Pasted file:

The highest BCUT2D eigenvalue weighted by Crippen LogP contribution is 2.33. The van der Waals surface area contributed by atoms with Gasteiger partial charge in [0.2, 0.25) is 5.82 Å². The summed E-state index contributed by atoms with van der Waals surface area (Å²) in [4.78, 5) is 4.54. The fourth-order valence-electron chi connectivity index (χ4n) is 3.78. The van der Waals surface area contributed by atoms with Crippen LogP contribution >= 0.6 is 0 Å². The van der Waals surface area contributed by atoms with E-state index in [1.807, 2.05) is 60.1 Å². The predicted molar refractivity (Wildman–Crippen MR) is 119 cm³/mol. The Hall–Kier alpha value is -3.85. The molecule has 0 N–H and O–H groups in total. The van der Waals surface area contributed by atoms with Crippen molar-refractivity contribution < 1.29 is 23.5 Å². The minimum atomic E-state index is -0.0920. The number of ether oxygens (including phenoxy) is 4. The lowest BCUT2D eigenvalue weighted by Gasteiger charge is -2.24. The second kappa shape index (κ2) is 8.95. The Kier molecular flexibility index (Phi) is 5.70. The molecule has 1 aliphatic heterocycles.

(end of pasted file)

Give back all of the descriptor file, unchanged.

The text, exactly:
The highest BCUT2D eigenvalue weighted by Crippen LogP contribution is 2.33. The van der Waals surface area contributed by atoms with Gasteiger partial charge in [0.2, 0.25) is 5.82 Å². The summed E-state index contributed by atoms with van der Waals surface area (Å²) in [4.78, 5) is 4.54. The fourth-order valence-electron chi connectivity index (χ4n) is 3.78. The van der Waals surface area contributed by atoms with Crippen LogP contribution >= 0.6 is 0 Å². The van der Waals surface area contributed by atoms with E-state index in [1.807, 2.05) is 60.1 Å². The predicted molar refractivity (Wildman–Crippen MR) is 119 cm³/mol. The Hall–Kier alpha value is -3.85. The molecule has 0 N–H and O–H groups in total. The van der Waals surface area contributed by atoms with Crippen molar-refractivity contribution < 1.29 is 23.5 Å². The minimum atomic E-state index is -0.0920. The number of ether oxygens (including phenoxy) is 4. The lowest BCUT2D eigenvalue weighted by Gasteiger charge is -2.24. The second kappa shape index (κ2) is 8.95. The Kier molecular flexibility index (Phi) is 5.70. The molecule has 1 aliphatic heterocycles.